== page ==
In fact there is much confusion over the lengthening of the day in December, in as much that the evenings appear to become lighter faster that the mornings – and that is of course a fact.
     Many believe that both mornings and evenings should become lighter in tandem following the passing of the shortest day, but this is not so.
     Every day in the Western Mail  newspaper, the times of sunrise and sunset are shown. I always make a note of this in my diary: I’m not particularly bothered with sunset, but as I go for a walk along the wild side of the Towy Valley each and every morning, heading east initially, the time of sunrise is of interest (I add 10 minutes to the published time).
     Have a look, below, at the times for both sunrise and sunset, as recorded at Cardiff, by the Western Mail, through December into January.

DATE (2011/2012)           SUNRISE                 SUNSET
December 7                              8:05                          4:08
                  8                              8:06                           4:08
                  9                              8:07                           4:07
                 10                             8:08                           4:07
                 11                              8:09                           4:07
                 12                             8:10                            4:07
                 13                             8:11                            4:07  Daylight starts to lengthen
                 14                             8:12                            4:07
                 15                             8:13                            4:07
                 16                             8:14                            4:07
                 17                             8:15                            4:08
                 18                             8:15                            4:08
                 19                             8:16                            4:08
                 20                             8:17                            4:09
                 21                             8:17                            4:09
                 22                             8:18                            4:10   This was the "shortest" day

DATE (2011/12)     SUNRISE                                                 SUNSET
December 23                   8:18                                                            4:10
                  24                    8:19                                                            4:11
                  25                    8:19                                                            4:11
                  26                    8:19                                                            4:12
                  27                    8:19                                                            4:13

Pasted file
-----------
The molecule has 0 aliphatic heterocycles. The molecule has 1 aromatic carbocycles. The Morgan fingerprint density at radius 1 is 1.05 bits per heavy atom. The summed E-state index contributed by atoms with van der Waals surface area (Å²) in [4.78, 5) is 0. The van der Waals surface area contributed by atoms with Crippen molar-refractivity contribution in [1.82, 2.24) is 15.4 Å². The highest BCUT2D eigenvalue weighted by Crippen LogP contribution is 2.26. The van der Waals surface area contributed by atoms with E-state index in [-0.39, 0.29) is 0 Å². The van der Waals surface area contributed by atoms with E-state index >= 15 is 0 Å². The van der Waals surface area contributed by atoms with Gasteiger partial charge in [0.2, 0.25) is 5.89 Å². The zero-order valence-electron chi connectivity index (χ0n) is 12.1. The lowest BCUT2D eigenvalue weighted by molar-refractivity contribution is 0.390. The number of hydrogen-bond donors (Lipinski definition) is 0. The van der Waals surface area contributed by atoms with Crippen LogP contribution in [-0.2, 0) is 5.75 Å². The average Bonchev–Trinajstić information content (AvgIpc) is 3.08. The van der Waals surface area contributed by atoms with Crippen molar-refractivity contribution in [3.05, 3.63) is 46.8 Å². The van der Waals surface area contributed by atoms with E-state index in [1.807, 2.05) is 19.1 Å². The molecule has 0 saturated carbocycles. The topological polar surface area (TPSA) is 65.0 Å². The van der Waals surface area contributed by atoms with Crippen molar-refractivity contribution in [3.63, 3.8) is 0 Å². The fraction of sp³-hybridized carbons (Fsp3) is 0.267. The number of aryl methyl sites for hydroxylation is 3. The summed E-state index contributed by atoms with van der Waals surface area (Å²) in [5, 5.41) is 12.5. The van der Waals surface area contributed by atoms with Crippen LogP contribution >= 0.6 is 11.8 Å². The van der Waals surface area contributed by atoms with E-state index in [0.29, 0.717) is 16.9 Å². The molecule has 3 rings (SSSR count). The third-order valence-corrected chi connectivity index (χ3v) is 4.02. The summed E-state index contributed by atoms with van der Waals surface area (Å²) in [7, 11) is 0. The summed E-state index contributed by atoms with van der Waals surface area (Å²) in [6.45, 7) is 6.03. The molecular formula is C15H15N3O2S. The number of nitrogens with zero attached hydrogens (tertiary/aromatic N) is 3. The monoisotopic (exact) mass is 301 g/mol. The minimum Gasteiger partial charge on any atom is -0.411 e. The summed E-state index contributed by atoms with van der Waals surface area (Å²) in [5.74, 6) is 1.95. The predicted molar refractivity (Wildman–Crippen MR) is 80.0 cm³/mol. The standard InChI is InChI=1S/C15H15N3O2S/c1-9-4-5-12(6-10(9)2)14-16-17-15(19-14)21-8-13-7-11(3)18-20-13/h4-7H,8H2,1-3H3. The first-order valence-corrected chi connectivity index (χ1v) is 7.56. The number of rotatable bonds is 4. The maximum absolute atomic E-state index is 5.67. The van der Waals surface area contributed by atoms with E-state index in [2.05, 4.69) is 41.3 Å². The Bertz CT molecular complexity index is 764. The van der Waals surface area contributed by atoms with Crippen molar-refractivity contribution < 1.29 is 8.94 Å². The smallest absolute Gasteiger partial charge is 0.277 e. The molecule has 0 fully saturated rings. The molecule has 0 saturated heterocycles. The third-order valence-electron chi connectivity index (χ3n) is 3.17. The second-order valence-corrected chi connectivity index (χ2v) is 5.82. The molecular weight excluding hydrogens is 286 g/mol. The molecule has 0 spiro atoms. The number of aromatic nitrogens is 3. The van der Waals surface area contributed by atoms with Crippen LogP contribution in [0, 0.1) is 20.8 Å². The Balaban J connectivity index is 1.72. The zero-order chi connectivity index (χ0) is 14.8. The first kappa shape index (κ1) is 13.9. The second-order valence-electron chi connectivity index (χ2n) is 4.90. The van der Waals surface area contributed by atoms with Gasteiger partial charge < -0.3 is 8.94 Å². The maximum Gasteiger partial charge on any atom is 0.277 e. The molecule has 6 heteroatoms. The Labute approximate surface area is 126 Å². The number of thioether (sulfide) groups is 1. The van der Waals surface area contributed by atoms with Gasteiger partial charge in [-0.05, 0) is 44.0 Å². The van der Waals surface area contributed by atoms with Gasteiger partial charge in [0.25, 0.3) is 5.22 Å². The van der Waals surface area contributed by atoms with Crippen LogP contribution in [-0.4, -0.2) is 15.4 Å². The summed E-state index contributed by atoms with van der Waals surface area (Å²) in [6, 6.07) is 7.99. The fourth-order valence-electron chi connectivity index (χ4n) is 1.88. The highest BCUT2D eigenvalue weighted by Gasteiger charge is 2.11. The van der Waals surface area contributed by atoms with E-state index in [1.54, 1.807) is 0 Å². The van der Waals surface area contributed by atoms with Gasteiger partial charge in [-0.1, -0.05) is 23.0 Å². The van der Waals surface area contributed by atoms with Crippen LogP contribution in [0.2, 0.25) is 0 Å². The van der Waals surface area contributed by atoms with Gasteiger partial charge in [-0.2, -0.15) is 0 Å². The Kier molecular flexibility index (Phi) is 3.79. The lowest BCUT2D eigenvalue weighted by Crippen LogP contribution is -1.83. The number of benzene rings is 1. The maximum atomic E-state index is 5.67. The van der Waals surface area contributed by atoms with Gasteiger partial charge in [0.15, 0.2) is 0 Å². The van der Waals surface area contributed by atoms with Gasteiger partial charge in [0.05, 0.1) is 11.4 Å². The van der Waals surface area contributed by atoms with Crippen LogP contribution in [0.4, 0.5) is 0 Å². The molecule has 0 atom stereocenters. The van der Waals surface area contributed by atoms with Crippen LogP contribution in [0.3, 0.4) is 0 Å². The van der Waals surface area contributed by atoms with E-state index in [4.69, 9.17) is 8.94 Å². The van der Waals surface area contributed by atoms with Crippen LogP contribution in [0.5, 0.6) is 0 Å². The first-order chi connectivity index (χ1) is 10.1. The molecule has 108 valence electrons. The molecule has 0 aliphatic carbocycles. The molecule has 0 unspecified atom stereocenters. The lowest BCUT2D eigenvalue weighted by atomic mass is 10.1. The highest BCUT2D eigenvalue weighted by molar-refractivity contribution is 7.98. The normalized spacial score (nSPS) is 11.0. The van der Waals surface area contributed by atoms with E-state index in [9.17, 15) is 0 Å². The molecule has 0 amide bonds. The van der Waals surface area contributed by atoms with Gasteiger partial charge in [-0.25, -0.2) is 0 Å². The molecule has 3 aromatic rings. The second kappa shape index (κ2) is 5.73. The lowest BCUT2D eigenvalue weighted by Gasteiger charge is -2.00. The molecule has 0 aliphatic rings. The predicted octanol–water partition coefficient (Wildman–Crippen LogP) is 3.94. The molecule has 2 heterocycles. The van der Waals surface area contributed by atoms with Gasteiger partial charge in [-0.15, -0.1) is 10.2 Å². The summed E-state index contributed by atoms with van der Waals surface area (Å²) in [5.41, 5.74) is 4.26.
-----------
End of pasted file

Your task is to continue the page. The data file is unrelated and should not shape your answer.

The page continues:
28                    8:20                                                           4:14
                  29                    8:20                                                           4:14
                  30                    8:20                                                           4:15
                  31                   8:20  Daylight starts to lengthen     4:16
January     1                      8:20                                                           4:17
                   2                      8:20                                                           4:18
                   3                      8:20                                                           4:19
                   4                      8:19                                                            4:21
                   5                      8:19                                                            4:22
                   6                      8:19                                                            4:23
                   7                      8:18                                                            4:24

What will surprise many is that the evenings start to lengthen, ever so marginally, from the 13th of December on – which explains the seemingly faster pace of the brighter evenings – yet, the mornings keep getting darker and darker until the very last day of the year.
     Also, around the point of the winter solstice, the daily change in daylight is measured in seconds. Yet around both the spring and autumn equinox, daylight lengthens - or shortens - by as much as five minutes a day. "Cam ceffyl" - a horse’s footstep?
     Be that as it may – or perhaps be that as it is December – back with the winter solstice: so why are neither the latest sunrise time nor the earliest sunset time actually on the shortest day?
     Well, it’s a very complex business, and is marginally above my intellectual capacity – but as I understand it, the Earth does not sit up straight. It slouches i.e. the Earth’s orbit is elliptical. Therefore the sun does not affect the point of sunset and sunrise in a balanced fashion, hence the difference as shown in the above table.

If you Google “Please explain the mechanics behind the shortest day” – I know, I know, Google doesn’t demand that you say “Please”, but the ghost of my mother looking over my shoulder would be very annoyed if I didn’t.
     All intellectual levels of explanations surface, but my favourite, with some marvellous images, is the link coming up, just below.
     Below that actual link, proof that the most astonishing thing about this winter’s journey from December into January has been the unnatural spring-like weather, at least compared to recent winters (thus far, anyway), so I include a couple of images taken in December, which confirm the delightful doolallyness of the British weather.